Is Coronavirus Air Borne? Read What Scientists Are Saying

Cheryl Sanders
July 7, 2020

Proper ventilation is also essential, and tighter regulations are needed for ventilation and air condition to reduce recirculating air.

This, in Donald Milton's opinion, is the flawless situation for spreading coronavirus.

Whether carried by large droplets that zoom through the air after a sneeze, or by much smaller exhaled droplets that may glide the length of a room, the CCP virus is borne through air and can infect people when inhaled, the scientists said.

The new findings argue the current scientific consensus that says at most new coronavirus transmission occurs through respiratory secretions in the form of large respiratory droplets on the surface. Reed said: "Airborne transmission happens because of airborne particles known as droplet nuclei".

More than 200 global scientists on Monday urged the World Health Organization and the worldwide medical community to "recognize the potential of aerial transmission of COVID- 19 ", in an article published in the Oxford Clinical Infectious Diseases journal.

The WHO has said the coronavirus is only confirmed to be airborne during aerosol-generating medical procedures performed in health care settings, such as intubation.

"We wanted them to acknowledge the evidence", said Jose Jimenez, a chemist at the University of Colorado who signed the paper. But it's also worth emphasising that there really are a lot of unknowns when it comes to airborne transmission of the virus.

But much of the evidence for aerosol transmission is circumstantial.

"If people hear airborne, healthcare workers will refuse to go to the hospital", he said. One report suggested - though it did not definitively prove - that air conditioning may have helped to infect at least nine people with Covid-19 at a restaurant in the Chinese city of Guangzhou. This may take the form of encouraging wider use of masks and looking at increasing ventilation in enclosed spaces. Washing hands remains an important safety measure. It's harder to block aerosols once they are floating in the air, he said.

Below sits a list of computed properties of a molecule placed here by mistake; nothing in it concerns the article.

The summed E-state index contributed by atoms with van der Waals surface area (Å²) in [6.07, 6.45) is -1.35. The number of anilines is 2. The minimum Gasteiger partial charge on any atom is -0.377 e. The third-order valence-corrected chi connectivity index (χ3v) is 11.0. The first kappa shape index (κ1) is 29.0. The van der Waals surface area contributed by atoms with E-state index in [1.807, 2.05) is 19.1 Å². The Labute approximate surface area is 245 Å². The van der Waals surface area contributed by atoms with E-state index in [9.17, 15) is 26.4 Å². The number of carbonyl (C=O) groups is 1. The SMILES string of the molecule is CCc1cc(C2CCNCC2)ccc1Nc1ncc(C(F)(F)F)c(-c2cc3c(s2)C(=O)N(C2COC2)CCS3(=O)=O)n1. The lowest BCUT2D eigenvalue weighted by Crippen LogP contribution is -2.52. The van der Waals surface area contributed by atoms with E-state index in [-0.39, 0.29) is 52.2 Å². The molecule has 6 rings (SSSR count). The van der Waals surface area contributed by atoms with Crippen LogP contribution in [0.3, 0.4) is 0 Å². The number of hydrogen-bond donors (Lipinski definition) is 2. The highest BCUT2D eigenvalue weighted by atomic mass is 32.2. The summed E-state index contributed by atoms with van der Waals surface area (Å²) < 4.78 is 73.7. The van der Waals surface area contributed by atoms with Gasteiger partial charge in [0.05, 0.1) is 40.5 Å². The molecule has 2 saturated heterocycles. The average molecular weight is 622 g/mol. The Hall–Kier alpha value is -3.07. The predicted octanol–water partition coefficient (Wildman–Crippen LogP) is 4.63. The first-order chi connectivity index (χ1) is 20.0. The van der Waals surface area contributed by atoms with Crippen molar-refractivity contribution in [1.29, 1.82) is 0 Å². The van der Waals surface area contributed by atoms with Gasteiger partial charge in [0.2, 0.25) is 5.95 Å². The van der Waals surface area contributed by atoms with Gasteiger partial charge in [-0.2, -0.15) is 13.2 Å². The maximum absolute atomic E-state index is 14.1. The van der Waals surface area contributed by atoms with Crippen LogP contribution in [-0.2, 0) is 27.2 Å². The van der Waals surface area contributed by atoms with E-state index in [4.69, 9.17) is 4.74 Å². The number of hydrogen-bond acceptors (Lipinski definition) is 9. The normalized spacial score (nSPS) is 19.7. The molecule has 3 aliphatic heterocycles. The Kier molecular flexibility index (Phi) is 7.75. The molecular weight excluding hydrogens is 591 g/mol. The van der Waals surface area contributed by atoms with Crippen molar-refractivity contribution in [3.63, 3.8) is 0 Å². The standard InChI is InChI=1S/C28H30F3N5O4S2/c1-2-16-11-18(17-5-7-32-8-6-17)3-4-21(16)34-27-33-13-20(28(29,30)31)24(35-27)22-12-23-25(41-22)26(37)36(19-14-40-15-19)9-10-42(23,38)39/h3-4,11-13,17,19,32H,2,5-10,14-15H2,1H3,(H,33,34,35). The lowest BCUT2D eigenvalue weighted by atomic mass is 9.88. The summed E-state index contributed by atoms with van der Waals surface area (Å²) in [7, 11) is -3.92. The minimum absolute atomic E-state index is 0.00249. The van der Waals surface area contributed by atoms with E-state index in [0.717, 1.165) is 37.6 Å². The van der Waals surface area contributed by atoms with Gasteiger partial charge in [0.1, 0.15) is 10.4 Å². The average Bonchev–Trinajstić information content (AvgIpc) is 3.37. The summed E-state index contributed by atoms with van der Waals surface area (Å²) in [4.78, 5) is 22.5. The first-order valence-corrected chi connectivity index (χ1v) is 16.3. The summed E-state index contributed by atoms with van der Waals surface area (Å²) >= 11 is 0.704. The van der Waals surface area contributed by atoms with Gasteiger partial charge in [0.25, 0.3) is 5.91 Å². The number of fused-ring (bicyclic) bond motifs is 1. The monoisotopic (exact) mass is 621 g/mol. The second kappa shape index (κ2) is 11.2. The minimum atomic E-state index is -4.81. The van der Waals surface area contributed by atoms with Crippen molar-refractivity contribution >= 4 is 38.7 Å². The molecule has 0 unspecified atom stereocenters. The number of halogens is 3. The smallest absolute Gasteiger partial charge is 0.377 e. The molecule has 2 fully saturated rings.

"Speech droplets generated by asymptomatic carriers of severe acute respiratory syndrome coronavirus 2 (SARS-CoV-2) are increasingly considered to be a likely mode of disease transmission", the researchers wrote. Aerosols, or droplets smaller than 5 microns, can "float" in the air for notably longer and increases the risk of airborne transmission, especially in a stuffy room.

Further, Professor Paul Hunter, a professor in medicine at the University of East Anglia and a member of the World Health Organization infection prevention committee, said that droplet transmission is the primary route of the novel coronavirus spread.

Studies of other viruses completed before the pandemic have "demonstrated beyond any reasonable doubt" that droplets expelled by sick individuals can "remain aloft in air and pose a risk of exposure at distances beyond 1 to 2 [meters] from an infected individual", the letter says.

But studies show it's a factor, Milton added. In an article published in the Times, it was detailed that people would have to start wearing masks indoors, if the places are poorly ventilated. For health workers, N-95 masks are a must, he added. "Why not just mask up for a few weeks, just in case?" To the average person, it meant human-to-human transmission wasn't a big threat.

Lastly, people should avoid overcrowding, "particularly in public transport and public buildings".

The group gives practical advice in its letter.

"These are practical and can be easily implemented, and many are not costly". Outdoors in an urban area, he said, carbon dioxide levels are about 350 parts per million in the air.

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